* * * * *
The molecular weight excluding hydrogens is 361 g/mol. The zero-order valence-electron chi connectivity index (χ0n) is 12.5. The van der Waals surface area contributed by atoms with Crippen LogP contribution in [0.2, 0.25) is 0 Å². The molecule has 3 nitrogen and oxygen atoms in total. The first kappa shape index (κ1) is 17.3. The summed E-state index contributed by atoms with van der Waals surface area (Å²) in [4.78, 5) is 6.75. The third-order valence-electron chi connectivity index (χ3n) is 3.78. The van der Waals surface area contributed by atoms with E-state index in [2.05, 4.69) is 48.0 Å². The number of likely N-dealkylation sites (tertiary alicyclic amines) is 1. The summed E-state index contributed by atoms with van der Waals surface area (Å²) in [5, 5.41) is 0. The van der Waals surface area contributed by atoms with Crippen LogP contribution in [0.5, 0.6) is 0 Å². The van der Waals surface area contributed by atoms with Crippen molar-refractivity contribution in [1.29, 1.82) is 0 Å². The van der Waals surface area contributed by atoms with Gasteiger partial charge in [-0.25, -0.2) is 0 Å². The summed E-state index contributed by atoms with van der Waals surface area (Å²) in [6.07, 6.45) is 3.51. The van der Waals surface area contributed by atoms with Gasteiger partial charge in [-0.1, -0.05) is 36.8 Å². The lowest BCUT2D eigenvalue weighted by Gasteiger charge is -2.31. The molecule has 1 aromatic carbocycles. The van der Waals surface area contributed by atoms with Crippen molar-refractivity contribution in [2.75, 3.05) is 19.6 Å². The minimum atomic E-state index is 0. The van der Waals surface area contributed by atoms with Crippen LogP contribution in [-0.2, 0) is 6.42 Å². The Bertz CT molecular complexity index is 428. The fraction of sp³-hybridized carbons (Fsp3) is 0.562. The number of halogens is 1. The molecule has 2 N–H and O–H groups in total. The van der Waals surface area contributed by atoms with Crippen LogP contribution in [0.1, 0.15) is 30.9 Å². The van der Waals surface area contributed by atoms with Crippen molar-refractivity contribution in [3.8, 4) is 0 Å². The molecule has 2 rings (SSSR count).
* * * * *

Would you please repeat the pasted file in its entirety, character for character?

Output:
The molecular weight excluding hydrogens is 361 g/mol. The zero-order valence-electron chi connectivity index (χ0n) is 12.5. The van der Waals surface area contributed by atoms with Crippen LogP contribution in [0.2, 0.25) is 0 Å². The molecule has 3 nitrogen and oxygen atoms in total. The first kappa shape index (κ1) is 17.3. The summed E-state index contributed by atoms with van der Waals surface area (Å²) in [4.78, 5) is 6.75. The third-order valence-electron chi connectivity index (χ3n) is 3.78. The van der Waals surface area contributed by atoms with E-state index in [2.05, 4.69) is 48.0 Å². The number of likely N-dealkylation sites (tertiary alicyclic amines) is 1. The summed E-state index contributed by atoms with van der Waals surface area (Å²) in [5, 5.41) is 0. The van der Waals surface area contributed by atoms with Crippen LogP contribution in [0.5, 0.6) is 0 Å². The van der Waals surface area contributed by atoms with Crippen molar-refractivity contribution in [1.29, 1.82) is 0 Å². The van der Waals surface area contributed by atoms with Gasteiger partial charge in [-0.25, -0.2) is 0 Å². The summed E-state index contributed by atoms with van der Waals surface area (Å²) in [6.07, 6.45) is 3.51. The van der Waals surface area contributed by atoms with Gasteiger partial charge in [-0.1, -0.05) is 36.8 Å². The lowest BCUT2D eigenvalue weighted by Gasteiger charge is -2.31. The molecule has 1 aromatic carbocycles. The van der Waals surface area contributed by atoms with Crippen molar-refractivity contribution in [2.75, 3.05) is 19.6 Å². The minimum atomic E-state index is 0. The van der Waals surface area contributed by atoms with Crippen LogP contribution in [-0.2, 0) is 6.42 Å². The Bertz CT molecular complexity index is 428. The fraction of sp³-hybridized carbons (Fsp3) is 0.562. The number of halogens is 1. The molecule has 2 N–H and O–H groups in total. The van der Waals surface area contributed by atoms with Crippen LogP contribution in [0.1, 0.15) is 30.9 Å². The van der Waals surface area contributed by atoms with Crippen molar-refractivity contribution in [3.8, 4) is 0 Å². The molecule has 2 rings (SSSR count).